Imagine if Andrei Tartovsky had invented a time machine, travelled from the 1970's to the mid-Noughties and directed Silent Hill. That accurately sums up the thoughts that were going through my head as I settled into Russian director Pavel Khvaleev's visually haunting, dreamlike directorial debut III. I'll say no more about the movie as I will be publishing a review after the dust settles on this year's Frightfest. What I will say though is that it will look stunning on the big screen. Pavel was kind enough to not only arrange access to a screener but also agreed to answer some questions. Here's how that went.
AOTD: Tell us a little bit about your experience shooting III. How many days did you shoot for? Were there any obstacles or did it all go smoothly?
PK: For me, shooting film III was a kind of experiment. First of all, I used only my personal money resources and finances, without any involvement of outside investors. Secondly, our entire team, including actors, made a feature film debut. The most difficult and memorable day of shooting we spent in the caves of Ichalkovsky Bor (pinewood), where the temperature didn’t exceed 0 degrees Celsius, while above the ground it was 27 °C.
As for pre-production, the storyboard is one of the most difficult stages for me, as you have to recreate and replay every second of the whole movie in your head. You need to play the role of each character yourself to feel maximum emotionality and space of the scene imagined in your head, before arranging and sketching it out on paper. The storyboard is a must if you work in a team. It allows you to stick to a clear shooting plan, but at the same time you can take the liberty of improvising, bearing in mind the key plans.
The shooting itself was divided into three parts. The first part started in Russia in July 2013, where more than half of the film was shot during the two months, including all the complicated scenes with monsters. By the way, for one of the scenes we had to wake up every morning at 5am hoping to catch the morning fog and have time to take a long shot of the forest from the bridge. The second part was in winter and lasted only for a couple of days, as we needed a lot of snow and a thick layer of ice to recreate the endless white expanse, where the heroine was walking. The third and, probably, the funniest for our crew filming part took place in Germany in May 2014, where we were shooting for about two weeks, following a very busy shooting schedule.
AOTD: The movie was shot on a very low budget of 15,000 Euros. How did you go about gathering the finances to make the movie and what challenges did the micro-budget present to you as a film-maker?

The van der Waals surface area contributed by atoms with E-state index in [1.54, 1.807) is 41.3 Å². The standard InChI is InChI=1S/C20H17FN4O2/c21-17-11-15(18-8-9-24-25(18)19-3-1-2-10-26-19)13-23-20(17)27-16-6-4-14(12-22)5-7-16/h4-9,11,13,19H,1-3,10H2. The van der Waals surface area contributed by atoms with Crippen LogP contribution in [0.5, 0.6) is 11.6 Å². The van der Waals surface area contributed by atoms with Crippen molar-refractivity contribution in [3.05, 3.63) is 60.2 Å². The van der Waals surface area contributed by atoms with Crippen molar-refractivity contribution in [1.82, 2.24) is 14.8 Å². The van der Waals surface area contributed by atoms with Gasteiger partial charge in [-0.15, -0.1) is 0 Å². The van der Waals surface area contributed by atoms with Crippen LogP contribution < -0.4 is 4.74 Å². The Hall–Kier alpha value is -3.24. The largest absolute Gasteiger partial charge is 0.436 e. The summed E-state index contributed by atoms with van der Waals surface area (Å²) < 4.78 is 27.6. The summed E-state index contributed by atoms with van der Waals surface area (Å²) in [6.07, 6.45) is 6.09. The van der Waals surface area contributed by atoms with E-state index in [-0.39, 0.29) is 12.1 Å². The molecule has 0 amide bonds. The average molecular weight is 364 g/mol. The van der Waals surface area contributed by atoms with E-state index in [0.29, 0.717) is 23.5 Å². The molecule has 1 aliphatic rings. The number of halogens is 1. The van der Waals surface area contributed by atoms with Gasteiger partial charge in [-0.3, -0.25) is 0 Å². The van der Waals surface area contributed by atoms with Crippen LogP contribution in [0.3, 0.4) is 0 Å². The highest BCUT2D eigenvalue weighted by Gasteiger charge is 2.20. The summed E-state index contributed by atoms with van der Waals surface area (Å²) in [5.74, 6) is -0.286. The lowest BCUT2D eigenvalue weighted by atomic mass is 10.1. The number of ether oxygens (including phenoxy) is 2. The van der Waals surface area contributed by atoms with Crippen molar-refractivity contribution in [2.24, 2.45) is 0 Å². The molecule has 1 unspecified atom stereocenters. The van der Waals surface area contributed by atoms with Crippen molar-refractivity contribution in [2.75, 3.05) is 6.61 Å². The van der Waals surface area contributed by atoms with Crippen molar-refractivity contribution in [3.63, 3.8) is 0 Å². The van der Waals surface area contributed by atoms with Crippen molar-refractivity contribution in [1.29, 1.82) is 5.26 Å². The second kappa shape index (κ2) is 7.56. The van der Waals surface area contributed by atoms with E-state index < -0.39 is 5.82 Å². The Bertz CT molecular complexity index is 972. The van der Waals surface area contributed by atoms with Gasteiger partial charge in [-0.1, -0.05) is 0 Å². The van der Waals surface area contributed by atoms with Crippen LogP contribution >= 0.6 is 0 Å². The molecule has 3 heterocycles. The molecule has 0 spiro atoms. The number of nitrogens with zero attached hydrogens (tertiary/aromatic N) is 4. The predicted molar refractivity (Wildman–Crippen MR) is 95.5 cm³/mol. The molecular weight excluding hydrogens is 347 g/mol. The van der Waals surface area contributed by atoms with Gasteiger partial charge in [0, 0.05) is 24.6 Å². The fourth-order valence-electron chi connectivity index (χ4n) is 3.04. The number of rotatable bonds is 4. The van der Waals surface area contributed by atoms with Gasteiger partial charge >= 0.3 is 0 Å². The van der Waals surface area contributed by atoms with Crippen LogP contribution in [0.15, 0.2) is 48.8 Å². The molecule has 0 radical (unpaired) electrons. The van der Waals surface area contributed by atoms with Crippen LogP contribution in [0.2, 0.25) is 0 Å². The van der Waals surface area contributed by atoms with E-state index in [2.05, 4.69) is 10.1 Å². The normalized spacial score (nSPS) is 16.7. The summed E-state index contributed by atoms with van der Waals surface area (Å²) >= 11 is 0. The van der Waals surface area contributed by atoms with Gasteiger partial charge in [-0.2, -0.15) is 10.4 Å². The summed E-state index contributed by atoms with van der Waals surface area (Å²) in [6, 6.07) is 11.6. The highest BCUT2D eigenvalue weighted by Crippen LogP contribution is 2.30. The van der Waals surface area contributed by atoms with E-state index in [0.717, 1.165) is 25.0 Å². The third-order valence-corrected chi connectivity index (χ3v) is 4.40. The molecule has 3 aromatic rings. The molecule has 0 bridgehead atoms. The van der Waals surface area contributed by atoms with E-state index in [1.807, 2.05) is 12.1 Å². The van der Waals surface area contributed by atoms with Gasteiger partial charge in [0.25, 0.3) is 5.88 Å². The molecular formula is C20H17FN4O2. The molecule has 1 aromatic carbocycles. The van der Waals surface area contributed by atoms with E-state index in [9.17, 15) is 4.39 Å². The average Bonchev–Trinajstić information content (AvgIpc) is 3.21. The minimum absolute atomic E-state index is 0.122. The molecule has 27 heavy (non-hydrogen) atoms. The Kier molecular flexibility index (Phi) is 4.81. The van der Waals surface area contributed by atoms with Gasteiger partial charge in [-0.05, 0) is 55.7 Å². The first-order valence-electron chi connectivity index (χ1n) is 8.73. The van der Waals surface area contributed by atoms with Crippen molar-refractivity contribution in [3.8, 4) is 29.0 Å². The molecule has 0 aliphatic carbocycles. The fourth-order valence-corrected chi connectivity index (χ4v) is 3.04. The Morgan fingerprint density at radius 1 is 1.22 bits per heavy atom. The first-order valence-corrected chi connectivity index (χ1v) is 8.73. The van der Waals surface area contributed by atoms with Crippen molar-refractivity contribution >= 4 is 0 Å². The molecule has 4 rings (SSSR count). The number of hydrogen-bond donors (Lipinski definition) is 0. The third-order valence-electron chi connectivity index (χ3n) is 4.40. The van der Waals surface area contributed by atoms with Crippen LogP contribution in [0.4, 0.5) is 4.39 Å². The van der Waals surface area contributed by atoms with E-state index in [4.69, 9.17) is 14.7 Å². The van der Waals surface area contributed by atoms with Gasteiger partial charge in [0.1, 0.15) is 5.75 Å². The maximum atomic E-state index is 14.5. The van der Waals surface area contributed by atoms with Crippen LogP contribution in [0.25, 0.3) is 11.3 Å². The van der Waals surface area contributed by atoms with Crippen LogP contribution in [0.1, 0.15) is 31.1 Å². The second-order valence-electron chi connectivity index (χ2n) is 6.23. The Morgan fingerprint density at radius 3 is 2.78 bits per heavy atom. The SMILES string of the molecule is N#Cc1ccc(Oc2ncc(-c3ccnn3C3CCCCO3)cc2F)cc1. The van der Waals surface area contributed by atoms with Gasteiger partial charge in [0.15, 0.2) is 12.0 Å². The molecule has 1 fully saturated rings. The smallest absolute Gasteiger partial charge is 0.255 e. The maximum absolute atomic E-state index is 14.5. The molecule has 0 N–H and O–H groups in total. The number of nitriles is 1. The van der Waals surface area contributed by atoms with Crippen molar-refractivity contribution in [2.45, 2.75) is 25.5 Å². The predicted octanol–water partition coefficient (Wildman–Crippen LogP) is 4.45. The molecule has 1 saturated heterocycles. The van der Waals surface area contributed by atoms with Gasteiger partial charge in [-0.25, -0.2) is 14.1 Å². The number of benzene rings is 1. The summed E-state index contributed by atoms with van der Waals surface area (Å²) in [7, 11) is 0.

PK: Due to the limited budget, we were constantly forced to check with the cost estimate and, probably, make some sacrifices to the shooting process. But even this did not prevent us from going to Germany with the whole crew to continue exterior shooting.
Of course, the costs were saved since all postproduction, including scoring and music writing, was made by me. Thus, it reduced possible expenses from the film budget by additional 2-3 salaries. Although, every member of our crew was working out of pure enthusiasm, without any remunerations. Together with my brother, we spent about 3 months of studio time on writing film soundtracks. With more than a 10-year experience in creating and releasing dance electronic music under the name of Moonbeam, the soundtracks for film III became a real styles experiment for us. We used a lot of live instruments together with electronic analog synthesizers. The only pre-written track was Reptile’s Head by Loolacoma project, which can be heard during the end credits. The second stage of working on sound brought us some difficulties, as after film editing and colour correction we had 80 minutes of absolutely silent film. We didn’t record clear sound during the shooting, so we had to sound every rustle, step, or noise – in short, everything that happens on the screen for 80 minutes. By the way, just after the film’s launch we are planning to release a special album of soundtracks III by Moonbeam.
AOTD: That's very cool. I loved the soundtrack so I'll keep an eye out for that. None of the three principal actors in III had any prior acting experience. Tell us a little about how you went about casting the movie.
PK: There is not a single professional among the cast. With our budget we were not ready to invite professional actors. On the other hand, this particular circumstance played in our favour, allowing us to capture natural emotions on camera. As our actors, being not used to work on camera, played themselves.
AOTD: Polina Davydova is a striking onscreen presence and has the most challenging role in the movie. Did she bring anything to her performance that you didn't anticipate?